2500 Plaza 5 25th fl Jersey City NJ 07311 phone 732-516-1648 fax 732-516-9778
Copyright © Daniel Cullinane CPA.
Organizations across the country are responding to the Department of Labor's new overtime salary threshold by reclassifing Depart of Labor's new overtime salary threshold by reclassifying salary threshold of their white collar exempt employees into overtime eligible nonexempts. Starting Dec 1, the new DOL rules are in effect that nearly double the salary threshold at which most salaried workers become exempt form having to be paid overtime. The overtime ceiling rose from $23,660 per year to $47,476. The DOL says that means more than 4 million additional white collar workers will qualify for overtime pay for the first time. So now is a great time to review your policies on when and how to pay hourly workers. It is not enough to set policies that ban employees from working unpaid overtime, you must ensure that managers enforce those polices. Here are seven FLSA mistakes to avoid
MISTAKE #1 NOT PAYING FOR ALL WORK TIME
When they were exempt, these employees probably worked all hours to get the job done. You appreciated that but now managers need to track and control employees' excess work hours This may entail redistributing work or increasing staffing levels. It also means requiring employees to get manager approval to work overtime, then handing out discipline if they do not. Ask employees not to work off the clock. Recognize that employees prework or post work activities are compensable if those activities are principal activities that benefit the employer and not them.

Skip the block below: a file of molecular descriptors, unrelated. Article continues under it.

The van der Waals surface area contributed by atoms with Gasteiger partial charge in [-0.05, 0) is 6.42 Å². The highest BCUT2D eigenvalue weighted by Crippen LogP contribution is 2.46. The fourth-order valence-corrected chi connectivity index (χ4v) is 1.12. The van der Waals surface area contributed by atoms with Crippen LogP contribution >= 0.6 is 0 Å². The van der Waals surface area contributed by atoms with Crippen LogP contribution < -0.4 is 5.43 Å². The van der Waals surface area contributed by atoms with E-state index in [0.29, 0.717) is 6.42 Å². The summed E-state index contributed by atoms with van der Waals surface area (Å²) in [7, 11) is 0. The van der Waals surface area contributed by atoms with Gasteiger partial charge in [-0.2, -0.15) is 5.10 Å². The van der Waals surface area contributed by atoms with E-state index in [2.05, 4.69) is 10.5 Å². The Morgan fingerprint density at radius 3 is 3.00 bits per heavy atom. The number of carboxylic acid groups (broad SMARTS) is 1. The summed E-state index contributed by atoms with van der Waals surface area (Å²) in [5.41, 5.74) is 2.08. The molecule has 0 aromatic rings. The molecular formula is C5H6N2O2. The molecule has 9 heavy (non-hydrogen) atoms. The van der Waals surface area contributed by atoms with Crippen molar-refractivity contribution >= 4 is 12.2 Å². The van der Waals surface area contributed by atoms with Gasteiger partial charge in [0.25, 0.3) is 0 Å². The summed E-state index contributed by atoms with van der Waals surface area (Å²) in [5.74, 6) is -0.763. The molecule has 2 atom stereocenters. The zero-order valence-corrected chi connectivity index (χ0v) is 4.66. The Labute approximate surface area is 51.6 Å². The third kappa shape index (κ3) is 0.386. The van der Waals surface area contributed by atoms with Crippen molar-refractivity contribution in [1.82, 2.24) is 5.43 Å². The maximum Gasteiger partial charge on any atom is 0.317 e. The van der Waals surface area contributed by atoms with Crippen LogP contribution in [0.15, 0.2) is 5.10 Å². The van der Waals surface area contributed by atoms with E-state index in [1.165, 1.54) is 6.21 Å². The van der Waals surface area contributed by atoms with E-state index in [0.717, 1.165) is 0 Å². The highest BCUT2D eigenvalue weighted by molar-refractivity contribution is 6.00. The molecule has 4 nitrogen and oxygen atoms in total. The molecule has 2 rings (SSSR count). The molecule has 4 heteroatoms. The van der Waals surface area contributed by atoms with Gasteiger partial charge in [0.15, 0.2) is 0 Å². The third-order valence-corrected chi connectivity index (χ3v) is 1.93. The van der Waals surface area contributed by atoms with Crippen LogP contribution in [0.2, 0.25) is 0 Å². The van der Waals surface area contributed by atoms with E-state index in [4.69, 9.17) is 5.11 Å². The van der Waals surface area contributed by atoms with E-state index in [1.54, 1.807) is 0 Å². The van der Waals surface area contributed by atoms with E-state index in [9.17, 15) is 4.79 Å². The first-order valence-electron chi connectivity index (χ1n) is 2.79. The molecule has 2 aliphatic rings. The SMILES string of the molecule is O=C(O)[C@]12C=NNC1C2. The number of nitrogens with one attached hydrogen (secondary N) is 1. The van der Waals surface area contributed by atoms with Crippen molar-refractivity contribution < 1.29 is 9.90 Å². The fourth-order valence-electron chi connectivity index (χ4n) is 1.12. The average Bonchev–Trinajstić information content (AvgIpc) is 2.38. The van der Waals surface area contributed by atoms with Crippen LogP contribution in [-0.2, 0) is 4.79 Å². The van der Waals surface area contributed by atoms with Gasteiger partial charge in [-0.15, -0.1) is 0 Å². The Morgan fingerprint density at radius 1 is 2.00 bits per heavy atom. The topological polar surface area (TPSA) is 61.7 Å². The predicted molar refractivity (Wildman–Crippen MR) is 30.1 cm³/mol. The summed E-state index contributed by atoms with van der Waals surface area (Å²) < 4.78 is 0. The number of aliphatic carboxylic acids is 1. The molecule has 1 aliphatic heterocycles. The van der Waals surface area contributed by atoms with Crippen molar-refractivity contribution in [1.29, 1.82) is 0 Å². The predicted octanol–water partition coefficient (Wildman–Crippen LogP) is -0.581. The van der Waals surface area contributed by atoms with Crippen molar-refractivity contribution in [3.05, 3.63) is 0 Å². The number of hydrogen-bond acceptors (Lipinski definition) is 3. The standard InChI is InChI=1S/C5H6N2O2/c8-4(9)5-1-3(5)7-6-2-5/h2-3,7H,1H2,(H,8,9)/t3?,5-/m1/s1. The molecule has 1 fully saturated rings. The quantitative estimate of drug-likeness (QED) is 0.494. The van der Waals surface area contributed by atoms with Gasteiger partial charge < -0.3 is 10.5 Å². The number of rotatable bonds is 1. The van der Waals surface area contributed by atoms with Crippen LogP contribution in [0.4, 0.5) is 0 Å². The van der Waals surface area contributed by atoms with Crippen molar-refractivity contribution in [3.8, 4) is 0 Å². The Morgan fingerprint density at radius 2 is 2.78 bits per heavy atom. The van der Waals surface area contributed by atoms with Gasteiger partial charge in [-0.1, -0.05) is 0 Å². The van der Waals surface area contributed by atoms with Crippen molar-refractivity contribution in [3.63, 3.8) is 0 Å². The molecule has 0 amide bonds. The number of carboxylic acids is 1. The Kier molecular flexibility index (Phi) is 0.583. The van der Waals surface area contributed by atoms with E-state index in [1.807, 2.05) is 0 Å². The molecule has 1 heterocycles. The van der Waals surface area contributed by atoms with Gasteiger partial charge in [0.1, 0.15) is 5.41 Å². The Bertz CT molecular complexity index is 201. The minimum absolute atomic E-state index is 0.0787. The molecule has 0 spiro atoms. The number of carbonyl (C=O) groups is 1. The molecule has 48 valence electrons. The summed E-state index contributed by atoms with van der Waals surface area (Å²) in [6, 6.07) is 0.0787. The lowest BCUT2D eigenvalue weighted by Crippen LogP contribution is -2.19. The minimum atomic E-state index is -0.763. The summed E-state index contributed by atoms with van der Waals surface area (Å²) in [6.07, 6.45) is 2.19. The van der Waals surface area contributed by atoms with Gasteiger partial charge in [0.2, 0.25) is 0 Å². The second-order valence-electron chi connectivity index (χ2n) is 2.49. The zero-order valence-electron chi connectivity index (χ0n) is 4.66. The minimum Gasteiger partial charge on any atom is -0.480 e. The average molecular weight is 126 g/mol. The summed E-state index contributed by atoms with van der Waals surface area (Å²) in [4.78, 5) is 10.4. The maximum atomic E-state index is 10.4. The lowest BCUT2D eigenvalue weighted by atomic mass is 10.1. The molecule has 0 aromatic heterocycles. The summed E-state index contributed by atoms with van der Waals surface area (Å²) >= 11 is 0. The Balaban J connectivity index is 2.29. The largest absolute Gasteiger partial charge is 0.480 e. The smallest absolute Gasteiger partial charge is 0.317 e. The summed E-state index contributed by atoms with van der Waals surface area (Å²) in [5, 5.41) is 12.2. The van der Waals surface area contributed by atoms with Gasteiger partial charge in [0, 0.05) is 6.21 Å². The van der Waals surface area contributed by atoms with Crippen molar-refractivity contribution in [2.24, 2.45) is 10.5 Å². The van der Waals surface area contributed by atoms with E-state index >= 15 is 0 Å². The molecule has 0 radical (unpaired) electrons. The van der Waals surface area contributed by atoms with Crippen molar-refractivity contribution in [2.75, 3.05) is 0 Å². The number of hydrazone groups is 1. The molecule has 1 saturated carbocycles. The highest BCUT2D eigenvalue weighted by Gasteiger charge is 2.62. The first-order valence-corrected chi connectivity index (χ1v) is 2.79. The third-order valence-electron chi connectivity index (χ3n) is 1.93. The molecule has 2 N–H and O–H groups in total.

MISTAKE #2 NOT PAYING EMPLOYEES WHO WORK THROUGH MEAL BREAKS
Employees do not need to be paid for meal breaks if they are at least 30 minutes long and people are completely relieved of work. Watch out : Some time keeping systems automatically deduct time for meal breaks, whether or not employees are relieved during the time.
MISTAKE #3 NOT PAYING EMPLOYEES FOR WAITING TIME
Employees who wait around for work must be paid.
MISTAKE #4 NOT PAYING EMPLOYEES FOR TRAVEL TIME
Employees commuting time is not compensable . This is true even if the employees go from home to the first job of the day and return home after the last job. Hourly employees travel to different job sites during the day is compensabe.
MISTAKE #5 MISCALCULATING OVERTIME PAY
EmployeEs earn overtime at 1.5 times their regular rates of pay. As a general rule, any payment that is measured by or based on employees' hours worked, production, or efficiency must be included in wages for purposes of determining the regular rate.
MISTAKE#6 NOT PAYING TELECOMMUTERS FOR ALL HOURS WORKED.
Employees who work from home must be paid for every hour worked. Problem getting them to keep track of their hours. You may come to a reasonable agreement with telecommuters regarding their work hours.
MISTAKE #7 AVERAGING HOURS DURING DIFFERENT WEEKS IN A PAY PERIOD
Employees are paid based on a workweek, a continuous 168 hour period. Employees who work 60 hours during one week and 24 hours the second week of a two week pay period must be paid overtime for the 20 overtime hours worked during the first week. You can not average hours over those two weeks.
NONEXEMPT PAY MISTAKES
Daniel Cullinane CPA
25 Plaza 5 25th fl Jersey City NJ phone 732-516-1648 fax 732-516-9778